As the World Conference against racism, xenophobia, and related intolerance, scheduled to convene August 31 to September 7 in Durban, South Africa, nears, the criticism of it in some quarters grows more and more intense.
Put broadly, the purpose of the conference, approved by a United Nations resolution in 1997, is to examine the causes and contemporary manifestations of racism and intolerance, search out remedies for the wrongs, and develop strategies "to achieve full and effective equality" by eliminating racism around the globe.
Yes, that's a utopian notion—as was the expressed ideals for the founding of the United Nations itself a half-century ago.
But what has brought the criticism has been the item on the conference agenda that allows for discussion of reparations for past racial wrongdoing in the United States and other countries.
Worried that America's hand will be forced by the court of international opinion and possibly even by international courts, some have urged the Bush Administration to boycott the conference altogether, or send a low-level delegation in order to indicate it doesn't consider the conference significant.
But the Administration should not make such a serious mistake.
It, and the critics of the Durban Conference, need to pay attention to the winds of history. These are issues that must be faced. The time for that reckoning has come, and the United States must be involved in helping insure that those questions are framed and discussed in the right way.
Given the two most dramatic examples of racial liberation in our lifetime—in South Africa, and here in the United States—how can anyone think taking the "ostrich position" toward the Durban Conference is going to do any good?
At America's birth, its white majority declared that America could exist "half-slave and half-free." That perverse contradiction led to the Civil War. Later, via the Supreme Court's infamous Plessy decision of 1896, the white majority stripped black Americans of their "inalienable" rights in order to reserve all the opportunity of America for themselves.
That diabolical regime lasted for seventy years—the formative years of modern America—until, after great struggle, African Americans forced their claim to citizenship back on the national agenda. But even as late as the spring of 1963 some white politicians and commentators were braying that legal segregation would last "forever."
Such hubris was even more evident for a longer time in South Africa, where as late as 1976—when Nelson Mandela was 15 years into a life sentence on Robyn Island—the anti-apartheid movement in South Africa seemed completely defeated and sage commentators the world over were declaring that apartheid there would last until 2050.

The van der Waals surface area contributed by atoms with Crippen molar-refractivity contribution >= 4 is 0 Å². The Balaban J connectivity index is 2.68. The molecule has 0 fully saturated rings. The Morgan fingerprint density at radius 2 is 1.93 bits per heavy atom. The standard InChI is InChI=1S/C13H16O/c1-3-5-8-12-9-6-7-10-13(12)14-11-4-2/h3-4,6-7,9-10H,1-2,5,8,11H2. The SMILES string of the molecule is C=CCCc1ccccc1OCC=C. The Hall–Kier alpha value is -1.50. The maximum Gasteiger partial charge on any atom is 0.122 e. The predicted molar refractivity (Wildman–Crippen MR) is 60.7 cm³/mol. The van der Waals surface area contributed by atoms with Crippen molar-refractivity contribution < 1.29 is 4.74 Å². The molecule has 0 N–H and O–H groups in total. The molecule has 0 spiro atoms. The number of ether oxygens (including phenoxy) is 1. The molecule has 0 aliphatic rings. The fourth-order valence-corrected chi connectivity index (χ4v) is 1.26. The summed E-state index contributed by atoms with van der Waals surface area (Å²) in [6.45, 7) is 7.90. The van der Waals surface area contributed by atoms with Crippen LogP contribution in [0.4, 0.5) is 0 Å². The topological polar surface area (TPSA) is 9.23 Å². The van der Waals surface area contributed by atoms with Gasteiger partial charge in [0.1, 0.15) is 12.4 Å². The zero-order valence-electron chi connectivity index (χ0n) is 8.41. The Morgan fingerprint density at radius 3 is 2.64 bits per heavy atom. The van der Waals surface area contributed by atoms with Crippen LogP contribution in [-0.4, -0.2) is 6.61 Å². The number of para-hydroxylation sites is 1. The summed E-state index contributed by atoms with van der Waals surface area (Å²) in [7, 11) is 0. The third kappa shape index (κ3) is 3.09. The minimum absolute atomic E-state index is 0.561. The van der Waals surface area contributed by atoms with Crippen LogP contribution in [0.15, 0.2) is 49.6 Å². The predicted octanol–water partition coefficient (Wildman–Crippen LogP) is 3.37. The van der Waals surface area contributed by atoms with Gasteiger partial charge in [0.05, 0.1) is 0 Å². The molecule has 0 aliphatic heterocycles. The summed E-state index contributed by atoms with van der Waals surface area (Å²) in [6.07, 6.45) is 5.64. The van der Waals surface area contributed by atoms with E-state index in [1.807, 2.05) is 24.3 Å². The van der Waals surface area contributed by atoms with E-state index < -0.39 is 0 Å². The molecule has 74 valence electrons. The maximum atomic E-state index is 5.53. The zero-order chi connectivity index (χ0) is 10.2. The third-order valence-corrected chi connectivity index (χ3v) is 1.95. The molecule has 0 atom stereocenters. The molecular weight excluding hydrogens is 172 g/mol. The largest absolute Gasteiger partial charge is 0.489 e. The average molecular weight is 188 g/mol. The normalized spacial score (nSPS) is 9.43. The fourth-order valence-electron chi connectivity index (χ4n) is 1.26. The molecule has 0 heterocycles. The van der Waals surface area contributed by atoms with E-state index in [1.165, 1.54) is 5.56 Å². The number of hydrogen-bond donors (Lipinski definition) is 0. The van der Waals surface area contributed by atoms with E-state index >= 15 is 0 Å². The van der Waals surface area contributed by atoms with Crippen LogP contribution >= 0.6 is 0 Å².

But, have we forgotten that even in those moments the winds of change were already swirling over those places?
In Birmingham in May of 1963, when city officials unleashed the police dogs and fire hoses on the nonviolent marchers, the world soon realized that show of brutal force was actually one of the Civil Rights Era's most dramatic signs that legal segregation was crumbling.
In South Africa in 1976, when the authorities brutally suppressed the first Soweto uprising, which had come seemingly out of nowhere, many thought that had finished the liberation movement. Later, the world would realize that it had finished apartheid itself.
One point of considering this recent history is recognizing that just because some declare business can continue as usual does not mean it will. In the United States of the 1960s and the South Africa of the 1970s forces beyond human control had brought the issues to the point of reckoning.
So it is with the issues of the Durban Conference.
Consider reparations: Up to even three years ago, it was dismissed out-of-hand by mainstream media commentators. Now it is not. Now those opposed to reparations have to devote more and more "ink" to it.
My point isn't to debate the issue here, although I believe the argument for reparations is morally and legally compelling.
My point is that it's undeniable the issue has been "put" on the national and international agenda. We have to begin to discuss it and other issues of racism and intolerance around the globe, be it in Rwanda or the Balkans.
America's sticking its head in the sand isn't going to make the issues disappear. Nor will a petulant show of contempt. Ask the old-time segregationists of the American South and South Africa.
The wisest course is for the United States to be present and accounted for in Durban—with a delegation led by Secretary of State Colin Powell. Then, they could forthrightly challenge the proponents of views that are wrong—such as the one equating Zionism with racism. Surely, the U.S. is self-confident enough and wily enough from its years of negotiating tense international conflicts to navigate the ideological debates in Durban.
More positively, though still a work in progress on race relations, America has much to teach other nations—and much to learn from them. America must stand and be counted with the world leaders around the globe who declare by their presence that racism and xenophobia are wrong.
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